Memorial Hermann is Still Suing Uninsured Patients

Memorial Hermann is Still Suing Uninsured Patients

Lawyers for Memorial Hermann Health System are still suing patients to collect medical bills. After years of suing uninsured patients in Harris County District Court, as the Houston Press reported in July 2013, Memorial Hermann, the largest nonprofit hospital system in Texas, stopped filing these lawsuits for bill payment in district court shortly after the Press article was published.

However, it turns out that Memorial Hermann has still been pursuing patient debts that were either not covered by insurance or were incurred by patients without insurance, those often least able to pay their full-price medical bills. Apparently the hospital lawyers were simply suing in the county civil courts at law instead of the state district civil courts. A Press audit of Harris County Clerk records shows that Memorial Hermann has actually sued more than 500 patients over the past 15 years in county civil court. Memorial Hermann is the plaintiff in 22 lawsuits to collect debts from uninsured patients in 2015 alone, with the most recent lawsuits filed on April 29.

According to the court records, the early lawsuits filed in county civil court back in 1999 were mostly focused on suing insurance companies for payment, but over time the focus shifted toward uninsured patients, reflected in the lawsuit filings. These patients were often being billed and then sued for the full "list price" of medical services since they didn't have a representative from either an insurance company or Medicaid to negotiate the price down, Houston medical malpractice lawyer Robert Painter says. Painter represented Ignacio Alaniz in in district court against Memorial Hermann in the case we wrote about in 2013. Alaniz and Memorial Hermann representatives ultimately agreed to a private settlement.

When the Press was reporting on the Alaniz case, Memorial Hermann spokesman James Campbell told us he couldn't comment on the case because it was then pending litigation. However, Campbell said that Memorial Hermann sees more uninsured patients in the community than any other hospital system in the area, including the Harris County Health System. Memorial Hermann donated just under $400 million in uncompensated care the previous year, he pointed out.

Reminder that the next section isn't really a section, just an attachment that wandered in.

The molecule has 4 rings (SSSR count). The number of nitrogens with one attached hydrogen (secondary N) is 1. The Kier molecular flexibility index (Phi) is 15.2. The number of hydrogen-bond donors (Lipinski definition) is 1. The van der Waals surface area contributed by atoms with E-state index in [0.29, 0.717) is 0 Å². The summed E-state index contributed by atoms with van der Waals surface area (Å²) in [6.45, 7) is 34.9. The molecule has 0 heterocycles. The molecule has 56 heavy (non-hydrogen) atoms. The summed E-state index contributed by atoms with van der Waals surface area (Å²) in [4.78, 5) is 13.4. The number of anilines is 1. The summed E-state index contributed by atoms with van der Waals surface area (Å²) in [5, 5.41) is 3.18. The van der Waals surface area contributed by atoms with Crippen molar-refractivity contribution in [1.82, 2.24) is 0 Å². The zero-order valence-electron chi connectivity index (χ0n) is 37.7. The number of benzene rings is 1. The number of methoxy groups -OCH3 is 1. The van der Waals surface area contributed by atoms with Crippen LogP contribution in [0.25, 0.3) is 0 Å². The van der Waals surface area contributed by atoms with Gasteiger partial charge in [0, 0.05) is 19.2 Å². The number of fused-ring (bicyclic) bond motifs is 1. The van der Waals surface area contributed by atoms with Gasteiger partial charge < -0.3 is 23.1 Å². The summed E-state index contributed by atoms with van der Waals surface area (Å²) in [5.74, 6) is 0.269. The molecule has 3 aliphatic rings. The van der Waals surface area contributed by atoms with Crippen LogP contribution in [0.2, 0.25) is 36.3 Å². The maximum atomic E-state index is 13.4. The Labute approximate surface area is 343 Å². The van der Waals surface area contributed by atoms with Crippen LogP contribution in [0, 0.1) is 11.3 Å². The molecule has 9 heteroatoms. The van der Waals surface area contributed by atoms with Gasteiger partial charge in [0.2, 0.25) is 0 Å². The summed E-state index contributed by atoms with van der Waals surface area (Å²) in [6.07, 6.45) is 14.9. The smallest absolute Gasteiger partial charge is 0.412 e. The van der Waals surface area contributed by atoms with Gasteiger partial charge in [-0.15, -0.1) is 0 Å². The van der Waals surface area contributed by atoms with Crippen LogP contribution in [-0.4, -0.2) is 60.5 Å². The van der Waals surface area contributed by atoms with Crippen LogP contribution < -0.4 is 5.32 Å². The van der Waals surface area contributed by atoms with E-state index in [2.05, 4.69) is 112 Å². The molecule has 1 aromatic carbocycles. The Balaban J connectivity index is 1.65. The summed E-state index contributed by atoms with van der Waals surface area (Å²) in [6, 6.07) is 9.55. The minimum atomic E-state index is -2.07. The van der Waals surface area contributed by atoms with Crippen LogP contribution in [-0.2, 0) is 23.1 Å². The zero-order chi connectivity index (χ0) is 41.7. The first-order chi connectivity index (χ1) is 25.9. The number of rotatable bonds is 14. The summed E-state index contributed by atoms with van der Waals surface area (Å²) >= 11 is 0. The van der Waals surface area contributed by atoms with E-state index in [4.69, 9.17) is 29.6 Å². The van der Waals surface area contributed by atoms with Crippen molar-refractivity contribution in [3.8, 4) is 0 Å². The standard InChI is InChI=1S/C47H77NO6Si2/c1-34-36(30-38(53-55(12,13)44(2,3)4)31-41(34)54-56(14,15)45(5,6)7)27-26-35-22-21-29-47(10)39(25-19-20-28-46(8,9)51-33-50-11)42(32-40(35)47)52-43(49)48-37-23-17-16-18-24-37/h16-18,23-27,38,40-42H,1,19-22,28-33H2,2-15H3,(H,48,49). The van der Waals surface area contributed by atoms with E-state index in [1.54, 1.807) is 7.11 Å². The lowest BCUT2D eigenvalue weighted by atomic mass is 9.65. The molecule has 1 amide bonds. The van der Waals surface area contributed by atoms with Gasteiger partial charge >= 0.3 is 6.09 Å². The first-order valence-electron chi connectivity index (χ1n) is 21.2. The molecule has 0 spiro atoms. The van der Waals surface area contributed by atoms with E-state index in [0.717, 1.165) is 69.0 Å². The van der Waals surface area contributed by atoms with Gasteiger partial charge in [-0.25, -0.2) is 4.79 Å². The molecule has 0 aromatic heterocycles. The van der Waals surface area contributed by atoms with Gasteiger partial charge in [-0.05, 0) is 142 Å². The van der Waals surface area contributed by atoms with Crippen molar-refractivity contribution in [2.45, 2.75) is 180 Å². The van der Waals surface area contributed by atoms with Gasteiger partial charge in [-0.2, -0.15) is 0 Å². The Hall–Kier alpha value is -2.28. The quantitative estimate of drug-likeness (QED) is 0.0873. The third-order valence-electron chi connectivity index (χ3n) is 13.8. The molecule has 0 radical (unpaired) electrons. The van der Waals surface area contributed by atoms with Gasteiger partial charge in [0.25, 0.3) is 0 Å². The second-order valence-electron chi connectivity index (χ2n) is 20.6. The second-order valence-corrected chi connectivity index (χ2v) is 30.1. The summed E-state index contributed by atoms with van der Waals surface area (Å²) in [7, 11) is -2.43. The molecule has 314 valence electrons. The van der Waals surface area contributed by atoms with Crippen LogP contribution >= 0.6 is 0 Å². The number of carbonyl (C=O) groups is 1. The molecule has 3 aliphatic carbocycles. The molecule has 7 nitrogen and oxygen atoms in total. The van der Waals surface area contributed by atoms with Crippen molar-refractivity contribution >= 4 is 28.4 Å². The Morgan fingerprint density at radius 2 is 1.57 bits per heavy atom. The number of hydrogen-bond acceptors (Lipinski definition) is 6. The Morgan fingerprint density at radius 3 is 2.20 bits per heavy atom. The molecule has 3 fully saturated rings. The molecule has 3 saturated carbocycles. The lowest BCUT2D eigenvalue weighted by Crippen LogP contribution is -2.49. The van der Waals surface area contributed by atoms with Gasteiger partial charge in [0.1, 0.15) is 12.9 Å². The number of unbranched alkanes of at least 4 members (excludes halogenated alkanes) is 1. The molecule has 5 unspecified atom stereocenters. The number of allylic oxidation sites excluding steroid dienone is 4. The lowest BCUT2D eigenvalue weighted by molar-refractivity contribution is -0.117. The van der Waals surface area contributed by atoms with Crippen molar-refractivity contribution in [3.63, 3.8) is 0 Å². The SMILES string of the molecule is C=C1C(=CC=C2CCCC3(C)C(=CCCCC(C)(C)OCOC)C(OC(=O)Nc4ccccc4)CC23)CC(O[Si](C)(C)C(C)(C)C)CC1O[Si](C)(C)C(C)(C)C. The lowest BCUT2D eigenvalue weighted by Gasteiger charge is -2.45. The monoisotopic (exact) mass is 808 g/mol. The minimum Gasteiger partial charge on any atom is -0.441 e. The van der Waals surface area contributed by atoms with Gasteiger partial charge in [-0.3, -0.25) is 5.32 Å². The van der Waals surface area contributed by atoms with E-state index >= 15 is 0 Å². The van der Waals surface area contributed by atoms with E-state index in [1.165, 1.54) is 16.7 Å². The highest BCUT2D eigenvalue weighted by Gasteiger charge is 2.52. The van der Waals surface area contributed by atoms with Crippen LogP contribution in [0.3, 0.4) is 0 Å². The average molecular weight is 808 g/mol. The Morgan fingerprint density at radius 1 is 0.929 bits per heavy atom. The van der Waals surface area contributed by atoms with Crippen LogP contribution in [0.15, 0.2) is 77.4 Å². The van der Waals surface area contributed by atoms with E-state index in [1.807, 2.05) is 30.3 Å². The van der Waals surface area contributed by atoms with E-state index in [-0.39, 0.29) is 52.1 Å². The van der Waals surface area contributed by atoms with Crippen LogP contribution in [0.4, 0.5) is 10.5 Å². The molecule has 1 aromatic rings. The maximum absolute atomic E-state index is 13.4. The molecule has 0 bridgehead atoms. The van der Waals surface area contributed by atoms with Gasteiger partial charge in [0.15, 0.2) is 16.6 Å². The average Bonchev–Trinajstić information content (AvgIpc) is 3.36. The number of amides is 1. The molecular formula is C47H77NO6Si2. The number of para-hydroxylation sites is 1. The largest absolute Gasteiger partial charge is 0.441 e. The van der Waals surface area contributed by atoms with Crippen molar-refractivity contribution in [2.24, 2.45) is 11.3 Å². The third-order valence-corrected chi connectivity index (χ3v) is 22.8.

Now Memorial Hermann spokeswoman Alex Loessin describes these lawsuits to collect debts from patients as “very rare incidents” for Memorial Hermann, "a recourse of last resort" representing only a tiny percentage of the more than 1.8 million patients treated at the Memorial Hermann Health System within the last fiscal year. "We only take such legal action after reasonable efforts have been exhausted," she says. She also pointed to the charity programs the hospital provides and the large amount of uncompensated care the hospital system gives needy patients each year, more than $450 million in uncompensated care, including the dental vans that travel to certain Houston-area schools to provide free dental care to kids. 

Still, despite the good works, there's no getting around more than 500 cases filed to collect debt from patients since 1999. By comparison Houston Methodist Hospital System, another large nonprofit hospital system, only has about 50 lawsuits filed in county civil court to collect debt from patients — and that's counting the earliest suits filed in the 1960s to the most recent filed in 2012. The 2012 Methodist suit states that the patient in question agreed to pay a reduced cost for surgery before the surgery and then stopped payment on her check for the $17,000 surgery after it was completed. Methodist was seeking $50,000 or less in payment of the debt, according to court documents. A search for M.D. Anderson yielded no cases. The 29 cases linked to St. Luke's Episcopal Hospital go from the 1960s to 2009, with most of the suits filed against insurance companies. Texas Children's Hospital has only had a handful of cases over the past five decades.

In short, Memorial Hermann appears to be unique in its steady task of litigating patients. 

Loessin shared the Memorial Hermann take on why they use this approach with patients. She says:

"As a safety net hospital in the region, we have a significant responsibility to be good stewards of the revenue that patient care generates to continue to provide care to the indigent, uninsured and under-insured in our community. That means billing for services rendered and collecting payment on such services from those who have resources to pay for their care."

They run their charity arm based off the framework of the Federal and State law governing non-profit healthcare facilities providing that anyone under 200% of the Federal Poverty Level is eligible for financial assistance. In addition to meeting that requirement, Memorial Hermann offers a discount for those that are 201 percent to 400 percent of the FPL. (This does however mean that anyone above the 400 percent mark doesn't qualify for discounted care.) However, there are currently 30 active cases filed by Memorial Hermann, Loessin says.